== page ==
by Kelly Evans
The Wall Street Journal
With their jobs less secure, their houses worth less and their stock-market portfolios shrunken, Americans are saving more now. But will they still be thrifty when the recession ends?
No one will know for sure for years, but there's good reason to believe Americans will be saving more in the next decade than they did in the last one. "It's hard to believe we're ever going back to the easy credit and free spending of the last 10 years," said economist Richard Berner of Morgan Stanley. He predicts consumer spending will grow at an inflation-adjusted 2% to 2.5% annual rate over the next several years, compared with 3.5% in the decade ended in 2007.
That means trouble for retailers, restaurants and luxury-goods makers that rely on U.S. consumers. But it could also restore some balance to a world economy that has relied -- too much, many economists say -- on Americans' debt-fueled spending and emerging markets' willingness to save and lend.
David Bailey, 45 years old, who lives in Boise, Idaho, with his wife and three young children, is like many who enjoyed several prosperous years as a small-business owner until the housing market -- and then the broader economy -- collapsed, leaving him saddled with debt but no income. His company, Bailey Engineering, which turns raw land into subdivision plots, hasn't generated any income in months. He has cut his staff of 16 to a handful. Faced with a massive loss in his real-estate investments, he has sold a vacation home he built himself a decade ago and is selling another property to its current renters. He has sold his SUV to eliminate its $800 monthly payment and replaced it with a used minivan he bought with cash.
"I just want to get totally debt-free," he said. "I've completely changed in that regard. At this point I just want to make enough money to enjoy myself and my family -- I'm not trying to get rich anymore," he said.
A U.S. Spending Monitor survey by Discover, the credit-card company, to be released Wednesday, suggests Mr. Bailey isn't alone. About 35% of consumers surveyed in March said they expect to reduce their debt levels over the next six months, and a third said they have already done so -- even though their outlook on the economy has improved. One in three said they would put the money freed up by lower loan payments into savings. After doubling their outstanding debt between 2000 and 2007 to $13.8 trillion, U.S. households last year reduced their total debt outstanding for the first time since World War II, according to the Federal Reserve.
But will it last? A survey by AlixPartners, a business-advisory firm, found Americans plan to save 14% of their total earnings once the recession ends. Fred Crawford, the group's chief executive, said even if that number is "inflated by the emotions of the day," companies must "understand and plan for what could be a 'new normal.' " Two-thirds of those surveyed said they plan to buy less in the future, while more than half plan to buy less-expensive things.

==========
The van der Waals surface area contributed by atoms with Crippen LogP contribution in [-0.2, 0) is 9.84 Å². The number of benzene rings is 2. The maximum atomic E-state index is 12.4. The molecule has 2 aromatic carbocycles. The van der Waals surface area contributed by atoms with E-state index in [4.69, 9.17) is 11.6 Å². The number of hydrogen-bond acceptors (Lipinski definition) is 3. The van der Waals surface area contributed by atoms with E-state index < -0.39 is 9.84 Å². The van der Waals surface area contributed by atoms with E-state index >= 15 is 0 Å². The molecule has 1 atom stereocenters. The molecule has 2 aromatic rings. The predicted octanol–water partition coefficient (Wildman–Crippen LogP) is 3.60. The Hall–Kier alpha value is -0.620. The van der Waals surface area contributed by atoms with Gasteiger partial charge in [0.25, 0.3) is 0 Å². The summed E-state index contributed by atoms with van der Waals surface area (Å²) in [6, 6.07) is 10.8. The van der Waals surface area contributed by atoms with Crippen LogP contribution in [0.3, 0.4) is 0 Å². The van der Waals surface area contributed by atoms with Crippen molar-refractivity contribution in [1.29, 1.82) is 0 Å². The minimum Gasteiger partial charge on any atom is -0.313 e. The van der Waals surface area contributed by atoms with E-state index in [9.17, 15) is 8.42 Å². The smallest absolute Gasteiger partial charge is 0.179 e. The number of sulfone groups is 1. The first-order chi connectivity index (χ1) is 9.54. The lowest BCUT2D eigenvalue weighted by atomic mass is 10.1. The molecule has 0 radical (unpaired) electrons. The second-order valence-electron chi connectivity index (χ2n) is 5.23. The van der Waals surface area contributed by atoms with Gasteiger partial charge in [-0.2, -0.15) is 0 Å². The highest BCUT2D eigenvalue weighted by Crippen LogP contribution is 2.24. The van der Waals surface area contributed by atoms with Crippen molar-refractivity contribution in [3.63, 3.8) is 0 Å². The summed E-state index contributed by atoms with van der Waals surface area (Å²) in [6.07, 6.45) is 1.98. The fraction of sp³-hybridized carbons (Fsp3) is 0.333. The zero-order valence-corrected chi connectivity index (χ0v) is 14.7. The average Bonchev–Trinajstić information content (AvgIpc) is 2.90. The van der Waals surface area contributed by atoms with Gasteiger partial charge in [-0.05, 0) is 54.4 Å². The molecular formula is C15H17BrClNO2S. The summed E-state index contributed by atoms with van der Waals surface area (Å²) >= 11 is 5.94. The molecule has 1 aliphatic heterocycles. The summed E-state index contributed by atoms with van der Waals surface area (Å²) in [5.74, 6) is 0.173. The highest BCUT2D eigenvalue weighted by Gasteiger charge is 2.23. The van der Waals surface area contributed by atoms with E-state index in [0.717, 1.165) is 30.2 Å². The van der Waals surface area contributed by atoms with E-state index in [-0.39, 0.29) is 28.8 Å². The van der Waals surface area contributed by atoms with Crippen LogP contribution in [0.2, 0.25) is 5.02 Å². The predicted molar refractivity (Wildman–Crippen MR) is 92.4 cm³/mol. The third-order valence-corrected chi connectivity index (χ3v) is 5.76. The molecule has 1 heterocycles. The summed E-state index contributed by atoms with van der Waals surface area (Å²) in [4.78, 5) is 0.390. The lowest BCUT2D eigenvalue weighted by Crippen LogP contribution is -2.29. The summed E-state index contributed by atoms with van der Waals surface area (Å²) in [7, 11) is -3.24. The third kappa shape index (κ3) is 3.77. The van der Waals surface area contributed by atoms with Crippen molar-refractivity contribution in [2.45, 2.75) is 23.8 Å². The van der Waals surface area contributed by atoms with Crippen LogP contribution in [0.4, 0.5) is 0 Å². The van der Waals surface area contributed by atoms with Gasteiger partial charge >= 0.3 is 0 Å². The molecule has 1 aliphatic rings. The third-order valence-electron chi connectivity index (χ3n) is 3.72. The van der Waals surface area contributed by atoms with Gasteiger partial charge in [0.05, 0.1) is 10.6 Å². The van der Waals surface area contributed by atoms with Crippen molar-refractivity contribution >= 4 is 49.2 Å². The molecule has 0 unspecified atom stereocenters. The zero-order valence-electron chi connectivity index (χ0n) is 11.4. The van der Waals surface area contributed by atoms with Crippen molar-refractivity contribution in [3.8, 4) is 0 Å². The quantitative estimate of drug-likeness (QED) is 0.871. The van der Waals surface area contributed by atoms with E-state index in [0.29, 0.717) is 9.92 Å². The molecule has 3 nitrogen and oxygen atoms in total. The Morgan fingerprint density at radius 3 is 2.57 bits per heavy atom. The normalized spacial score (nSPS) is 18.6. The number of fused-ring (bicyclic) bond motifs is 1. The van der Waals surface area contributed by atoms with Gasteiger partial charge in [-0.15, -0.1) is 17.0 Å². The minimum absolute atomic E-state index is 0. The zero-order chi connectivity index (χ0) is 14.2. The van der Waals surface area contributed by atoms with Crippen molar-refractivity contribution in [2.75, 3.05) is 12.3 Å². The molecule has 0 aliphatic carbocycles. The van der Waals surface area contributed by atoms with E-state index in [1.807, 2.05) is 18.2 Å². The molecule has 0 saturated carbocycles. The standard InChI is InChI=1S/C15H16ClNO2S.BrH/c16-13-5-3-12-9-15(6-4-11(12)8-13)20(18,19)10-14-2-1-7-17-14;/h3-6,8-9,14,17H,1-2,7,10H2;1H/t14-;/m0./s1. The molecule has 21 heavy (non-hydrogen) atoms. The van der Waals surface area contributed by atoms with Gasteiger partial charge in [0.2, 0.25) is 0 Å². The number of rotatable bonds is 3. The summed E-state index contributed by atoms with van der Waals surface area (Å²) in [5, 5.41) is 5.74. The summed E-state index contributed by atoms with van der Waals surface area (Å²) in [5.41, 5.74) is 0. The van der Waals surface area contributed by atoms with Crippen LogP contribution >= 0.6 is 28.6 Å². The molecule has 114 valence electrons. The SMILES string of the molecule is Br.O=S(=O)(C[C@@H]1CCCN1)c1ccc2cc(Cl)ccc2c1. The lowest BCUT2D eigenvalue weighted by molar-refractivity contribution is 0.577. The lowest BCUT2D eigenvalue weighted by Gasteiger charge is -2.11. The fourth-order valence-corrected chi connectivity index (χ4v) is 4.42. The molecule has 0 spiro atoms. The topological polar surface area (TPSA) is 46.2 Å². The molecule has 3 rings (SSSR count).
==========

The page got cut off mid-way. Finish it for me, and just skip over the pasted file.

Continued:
Surveys can be lousy predictors, of course. "If you ask people how much they're going to save next month or next year you always get optimistic answers," said Ravi Dhar, director of Yale's Center for Customer Insights. "The same way smokers always say 'next year I'm going to stop.'"
But the severity of this downturn, the nearly $13 trillion loss of wealth since the recession began and the shaken confidence in the capitalist system is prompting a more powerful move toward frugality than usual. "It's the contagion effect," Mr. Dhar says, the same reaction that makes people travel less after a plane crash, or those who lived through the Great Depression conserve tin foil for decades. "The longer this lasts, the more it will have an impact on people's long-term behavior," he said. On top of that, getting credit is likely to be tougher for some consumers in the next decade than it was during the subprime-lending boom of just a few years ago.
Adding to the pressure on Americans to save more in the future is the shrinking size of their retirement nest eggs -- and the realization that they can't count on constantly climbing home prices and an ever-rising stock market to finance their retirement. Americans lost a fifth of the value of their 401(k) retirement accounts -- some $603 billion -- last year, according to the Employee Benefit Research Institute in Washington.
Some companies are already repositioning themselves for a more frugal consumer. "The current economic conditions have created a fundamental shift in shopping behavior," Kathryn Tesija, Target Corp.'s executive vice president of merchandising, said in a recent conference call with investors. "We are allocating more shelf space to nondiscretionary categories" like food, health care and baby products, she said, and drawing attention to the store's low prices. "Guests won't come to us for everyday necessities if those necessities aren't priced right."
American consumers are traditionally resilient, and may yet return to their old ways. But the borrowing boom of the early 2000s ended badly, and the searing memories may shape consumer attitudes for years.